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PGA WORKS Is Making Sure All Backgrounds Can Access Career Opportunities in Golf

By Black Enterprise Editors

How do you reach the next generation of professionals and let them know about career opportunities they may have never considered?

That’s a question The PGA of America is working to answer, as it tried to ensure that its workforce mirrors America in terms of diversity. That’s why it has partnered with Black Enterprise for the video podcast series On The Tee, to “grow the game and drive greater inclusion across golf” by showcasing “the successes of people from diverse backgrounds working and playing in the industry.”

In the second episode, PGA’s Chief People Officer Sandy Cross introduces PGA professionals Scooter Clark and Rachel Melendez Mabee to talk about PGA WORKS.

PGA WORKS is a strategic workforce diversification under PGA REACH, which is the foundation of the PGA of America,” says Melendez Mabee, the PGA WORKS program specialist. “It’s really an intentional effort for us to diversify our workforce and inspire and engage people from all backgrounds to learn about careers and opportunities within the golf industry. We want to make sure that we have adequate representation from all backgrounds, from all dimensions of diversity, in our sport and in our workforce.”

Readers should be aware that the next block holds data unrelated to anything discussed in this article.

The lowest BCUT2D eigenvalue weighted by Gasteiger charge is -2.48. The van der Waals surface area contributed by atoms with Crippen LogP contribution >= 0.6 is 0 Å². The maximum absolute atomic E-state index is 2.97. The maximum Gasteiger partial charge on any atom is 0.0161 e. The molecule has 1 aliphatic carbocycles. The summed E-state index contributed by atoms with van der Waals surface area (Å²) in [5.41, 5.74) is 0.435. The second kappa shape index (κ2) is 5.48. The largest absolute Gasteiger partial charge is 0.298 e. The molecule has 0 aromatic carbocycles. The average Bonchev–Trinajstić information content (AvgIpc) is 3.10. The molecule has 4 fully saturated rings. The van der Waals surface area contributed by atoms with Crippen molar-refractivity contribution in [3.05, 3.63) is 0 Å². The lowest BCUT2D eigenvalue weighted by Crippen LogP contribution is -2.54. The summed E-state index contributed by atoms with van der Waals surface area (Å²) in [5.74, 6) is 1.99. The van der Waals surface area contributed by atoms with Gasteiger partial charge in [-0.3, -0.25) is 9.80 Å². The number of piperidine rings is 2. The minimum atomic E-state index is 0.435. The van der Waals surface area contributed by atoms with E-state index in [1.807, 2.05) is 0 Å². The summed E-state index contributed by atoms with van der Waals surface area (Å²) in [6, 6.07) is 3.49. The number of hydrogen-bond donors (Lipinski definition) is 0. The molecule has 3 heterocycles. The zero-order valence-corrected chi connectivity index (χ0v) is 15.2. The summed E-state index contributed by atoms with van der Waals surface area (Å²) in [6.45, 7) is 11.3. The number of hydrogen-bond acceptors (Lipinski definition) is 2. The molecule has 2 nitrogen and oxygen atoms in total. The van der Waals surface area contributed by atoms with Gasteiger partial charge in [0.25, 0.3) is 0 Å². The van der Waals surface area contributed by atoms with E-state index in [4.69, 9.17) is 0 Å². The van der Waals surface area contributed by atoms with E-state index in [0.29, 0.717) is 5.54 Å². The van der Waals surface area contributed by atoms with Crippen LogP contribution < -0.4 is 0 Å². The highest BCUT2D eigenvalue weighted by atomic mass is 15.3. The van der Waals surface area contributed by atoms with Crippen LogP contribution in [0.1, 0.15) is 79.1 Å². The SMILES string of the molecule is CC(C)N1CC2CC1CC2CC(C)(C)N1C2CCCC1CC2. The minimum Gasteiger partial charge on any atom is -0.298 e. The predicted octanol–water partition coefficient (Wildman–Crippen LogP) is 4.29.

That diversification is a priority, given that the golf industry’s workforce, including PGA membership, is demographically homogenous. The boards, senior leadership, and full-time staff are 95%, 97%, and 86% white, respectively.

“The career expo is a career development opportunity for our student-athletes,” says Clark, manager of the PGA WORKS Collegiate Championship. “We typically have 18-22 exhibitors that come to the golf course and speak to the student-athletes about careers in the industry of golf.”

In addition to Collegiate Championship, there are a number of other programs under PGA WORKS, such as fellowships and scholarships to let diverse audiences know “there are people that look like them in the industry,” Melendez Mabee says.

This article originally appeared in Black Enterprise.

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